Not quite done after releasing its 8TB capacity hard drive in last August, Seagate has outdone itself by producing a hard drive with a massive 10B capacity, which the company announced is already shipping. One feature which quickly becomes apparent is that company did not have to increase the size of the hard drive to make allowances for the increased capacity – it still comes in a standard 3.5-inch drive.
Seagate’s area of concentration, client-wise, is enterprise customers. I mean, who else is going to need all of that space, right? Besides, they might just be the client-set who can afford the hefty $700 price tag attached to the hard drives.
So what are the specifications of the hard drive? Seagate tells us themselves:
What’s in the Hard Drive?
- Fast 10TB nearline hard drives in a robust sealed-drive architecture
- At 550TB/yr, it’s 10× the workload rating of desktop drives
- Proven technology backed by highest field reliability ratings and the industry’s best MTBF at 2.5M hours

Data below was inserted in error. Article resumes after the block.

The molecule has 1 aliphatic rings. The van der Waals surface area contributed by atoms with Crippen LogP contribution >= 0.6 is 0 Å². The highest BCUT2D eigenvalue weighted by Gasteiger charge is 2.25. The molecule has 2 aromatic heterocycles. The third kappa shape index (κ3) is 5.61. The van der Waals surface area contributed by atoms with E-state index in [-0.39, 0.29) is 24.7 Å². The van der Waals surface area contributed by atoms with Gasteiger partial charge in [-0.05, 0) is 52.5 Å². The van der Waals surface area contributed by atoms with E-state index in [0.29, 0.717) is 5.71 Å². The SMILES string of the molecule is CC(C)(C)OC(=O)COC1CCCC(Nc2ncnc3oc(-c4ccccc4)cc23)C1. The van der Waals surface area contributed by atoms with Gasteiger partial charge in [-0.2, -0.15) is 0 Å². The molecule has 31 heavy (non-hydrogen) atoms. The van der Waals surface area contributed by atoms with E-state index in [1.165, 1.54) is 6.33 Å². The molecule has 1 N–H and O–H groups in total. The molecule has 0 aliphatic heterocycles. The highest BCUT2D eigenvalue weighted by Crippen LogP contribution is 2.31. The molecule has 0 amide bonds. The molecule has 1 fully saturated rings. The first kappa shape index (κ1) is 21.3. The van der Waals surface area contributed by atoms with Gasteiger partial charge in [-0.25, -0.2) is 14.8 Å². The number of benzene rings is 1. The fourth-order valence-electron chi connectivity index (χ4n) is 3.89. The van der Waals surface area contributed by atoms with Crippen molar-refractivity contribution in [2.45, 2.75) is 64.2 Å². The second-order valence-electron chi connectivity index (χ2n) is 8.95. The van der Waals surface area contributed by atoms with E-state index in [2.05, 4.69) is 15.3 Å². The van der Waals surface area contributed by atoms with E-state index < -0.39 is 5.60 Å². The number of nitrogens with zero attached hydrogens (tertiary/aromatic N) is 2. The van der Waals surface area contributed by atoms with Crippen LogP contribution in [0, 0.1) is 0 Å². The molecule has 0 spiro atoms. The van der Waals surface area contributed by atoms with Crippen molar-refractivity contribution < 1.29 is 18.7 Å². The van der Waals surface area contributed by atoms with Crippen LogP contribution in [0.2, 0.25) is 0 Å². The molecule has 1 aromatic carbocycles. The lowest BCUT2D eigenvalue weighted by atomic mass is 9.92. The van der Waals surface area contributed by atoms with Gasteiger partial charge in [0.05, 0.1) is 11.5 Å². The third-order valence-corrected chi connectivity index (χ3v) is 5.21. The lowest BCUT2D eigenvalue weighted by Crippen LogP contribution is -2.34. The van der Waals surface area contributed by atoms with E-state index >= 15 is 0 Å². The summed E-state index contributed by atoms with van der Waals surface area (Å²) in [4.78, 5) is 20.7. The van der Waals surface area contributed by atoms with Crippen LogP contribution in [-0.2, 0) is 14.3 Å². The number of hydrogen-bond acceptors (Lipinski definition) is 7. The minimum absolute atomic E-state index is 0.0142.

- SATA 6Gb/s interface for easy integration
- Excellent IOPS/TB storage for unstructured data
- Up to 21% improvement in IOPS/watt over similar 10TB HDDs on the market
- 5 watts less power than other drives—approximately a 6% savings for a 9PB 42U rack
- 10 grams lighter per drive—approximately a 2% weight reduction in a 9PB 42U rack
Some people still have reservations about helium drives, based on the notion that the helium will eventually seep through the cases and seals, even with a “perfect” seal.
Some also argue that 8TB hard drives currently go for about $300, with an ongoing downward review of the price. If this is the case, then purchasing two 8TB hard drives at $600 for a total of 16TB might be a better return on investment. The choice is yours, of course.